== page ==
Dueling ballot initiatives dealing with the same subject — reforming the government’s ability to take private property under eminent domain — will share center stage in California’s June 3 statewide primary election. Though the official titles given propositions. 98 and 99 by the state attorney general are very similar, their intentions and effects couldn’t be farther apart.
Prop. 98’s opponents say that besides keeping governments from taking private property to transfer it to another private party, the measure would destroy rent control and eliminate most tenant protections, end requirements that developers must make part of their units “affordable,” and gut many environmental and land use regulations.
Their rival measure, Prop. 99, would keep the government from using eminent domain to take a home and transfer it to a private developer, period. It is written so that if both measures pass but Prop. 99 passes with a bigger margin, it would become law.
The No on 98, Yes on 99 campaign lists nearly 200 labor, business, environmental, tenant, mobile homeowner and other organizations and elected officials. Among them are two not often seen on the same page: the California Labor Federation and the California Chamber of Commerce.
Among Prop. 98’s initiators is the Howard Jarvis Taxpayers Association. This is the far right group that 30 years ago initiated California’s Prop. 13, which claimed to protect homeowners from soaring taxes but in fact curbed local governments’ ability to fund education, libraries, fire departments and other municipal services.
Prop. 98 explicitly bars rent control after current residents of a rent-controlled property move out. But, warned Julie Spezia, Executive Director of the Housing California coalition, “Its impact is much broader than just the people who live with rent control. It includes all renters, because it would end the 60-day notice that must be given for a no-cause eviction.”
Laws requiring return of security deposits would also be affected.
Noting that the rental housing market has become tighter than ever in the wake of the foreclosure crisis, Spezia predicted destroying all protections against evictions would result in many more people becoming homeless, especially families who need housing with more bedrooms.
“We think [Prop. 98] is a wolf in sheep’s clothing,” Spezia said, “that essentially the concern the public has about eminent domain is being addressed in Prop. 99, with a fairly elegant and simple solution.”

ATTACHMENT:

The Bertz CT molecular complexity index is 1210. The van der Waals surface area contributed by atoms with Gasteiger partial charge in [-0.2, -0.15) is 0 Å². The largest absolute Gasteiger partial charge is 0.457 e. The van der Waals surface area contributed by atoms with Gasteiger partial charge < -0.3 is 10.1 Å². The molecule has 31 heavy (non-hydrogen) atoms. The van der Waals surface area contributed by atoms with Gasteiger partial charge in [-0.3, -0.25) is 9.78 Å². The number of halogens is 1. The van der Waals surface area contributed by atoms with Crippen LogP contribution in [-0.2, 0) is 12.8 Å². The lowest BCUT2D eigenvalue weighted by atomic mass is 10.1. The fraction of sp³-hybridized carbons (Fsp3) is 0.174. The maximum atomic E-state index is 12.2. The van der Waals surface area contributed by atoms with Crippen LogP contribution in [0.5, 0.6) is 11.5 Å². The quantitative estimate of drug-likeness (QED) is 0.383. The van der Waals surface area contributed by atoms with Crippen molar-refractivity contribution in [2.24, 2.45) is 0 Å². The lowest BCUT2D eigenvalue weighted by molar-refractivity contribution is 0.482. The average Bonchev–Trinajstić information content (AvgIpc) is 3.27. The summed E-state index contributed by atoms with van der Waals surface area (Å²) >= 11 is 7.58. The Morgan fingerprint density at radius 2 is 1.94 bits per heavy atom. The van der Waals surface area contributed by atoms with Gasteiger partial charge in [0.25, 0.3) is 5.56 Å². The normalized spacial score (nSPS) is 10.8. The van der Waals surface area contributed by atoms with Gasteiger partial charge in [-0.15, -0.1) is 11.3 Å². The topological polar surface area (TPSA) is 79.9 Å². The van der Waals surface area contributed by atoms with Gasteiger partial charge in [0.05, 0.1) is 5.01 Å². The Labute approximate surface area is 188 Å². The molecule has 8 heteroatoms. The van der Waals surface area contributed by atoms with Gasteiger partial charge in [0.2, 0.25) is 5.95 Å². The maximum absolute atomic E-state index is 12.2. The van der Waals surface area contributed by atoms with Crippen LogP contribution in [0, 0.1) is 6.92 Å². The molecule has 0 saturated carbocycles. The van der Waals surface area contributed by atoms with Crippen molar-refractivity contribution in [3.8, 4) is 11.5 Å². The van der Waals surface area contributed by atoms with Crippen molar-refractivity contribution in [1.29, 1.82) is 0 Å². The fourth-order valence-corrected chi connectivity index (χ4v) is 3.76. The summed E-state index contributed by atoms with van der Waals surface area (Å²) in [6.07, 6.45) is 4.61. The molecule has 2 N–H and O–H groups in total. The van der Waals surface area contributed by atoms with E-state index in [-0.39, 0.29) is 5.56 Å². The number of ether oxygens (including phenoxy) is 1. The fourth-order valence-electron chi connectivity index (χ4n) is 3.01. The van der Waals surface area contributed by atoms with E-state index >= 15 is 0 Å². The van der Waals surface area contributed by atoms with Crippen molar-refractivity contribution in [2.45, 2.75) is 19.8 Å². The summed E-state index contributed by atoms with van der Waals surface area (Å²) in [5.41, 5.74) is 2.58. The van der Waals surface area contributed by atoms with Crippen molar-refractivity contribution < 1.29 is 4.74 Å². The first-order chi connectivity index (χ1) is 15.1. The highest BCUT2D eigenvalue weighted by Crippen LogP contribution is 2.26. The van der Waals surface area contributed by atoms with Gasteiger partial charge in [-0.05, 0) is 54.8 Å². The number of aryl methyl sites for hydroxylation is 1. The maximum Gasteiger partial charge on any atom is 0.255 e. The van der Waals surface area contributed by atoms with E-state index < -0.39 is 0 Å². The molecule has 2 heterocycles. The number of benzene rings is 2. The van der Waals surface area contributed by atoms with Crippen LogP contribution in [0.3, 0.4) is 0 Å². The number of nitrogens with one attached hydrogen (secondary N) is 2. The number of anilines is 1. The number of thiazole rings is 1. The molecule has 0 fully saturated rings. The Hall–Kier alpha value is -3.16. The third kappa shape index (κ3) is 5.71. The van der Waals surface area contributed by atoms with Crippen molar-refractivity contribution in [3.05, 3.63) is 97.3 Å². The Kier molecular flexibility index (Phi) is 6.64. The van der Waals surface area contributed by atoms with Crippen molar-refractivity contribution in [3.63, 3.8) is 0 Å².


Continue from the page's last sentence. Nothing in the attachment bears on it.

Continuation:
According to the California Budget Project, over 4 out of 10 households in the state rent their homes.
Both Spezia and Jodi Reid, executive director of the California Alliance for Retired Americans, said seniors and disabled people would be most sharply affected.
A very large number of seniors in urban areas are renters, Reid said, while another large senior contingent lives in mobile home parks, renting the land on which their homes are placed.
While landlords whose property is under rent control, and mobile home park owners, can now raise rents annually based on the cost of living and the consumer price index, she said, allowing unlimited increases would create a disastrous situation.
“If you look at the contributions,” Reid added, “it’s the real estate community and the apartment house and mobile home park owners that have underwritten [Prop. 98], because this is a sneaky way to do what they have been trying to do for years, and do it under the auspices of eminent domain.”
Similar measures under the guise of eminent domain have surfaced in other states in recent years. In 2004 Oregon voters passed Measure 37, requiring local taxpayers to pay landowners for restricting development in protected zones, or waive rules to protect farmland, forests and water quality and allow development to proceed. But last November, the state’s voters passed a modified measure banning larger subdivisions, shopping centers and industrial plants in areas not planned for such development.
In 2006 California voters defeated Prop. 90, a similar but milder measure, by a margin of 50 to 48 percent. In the same year, voters in Washington and Idaho voted down comparable initiatives, two of which were portrayed as reforming eminent domain. However, such a measure passed in Arizona.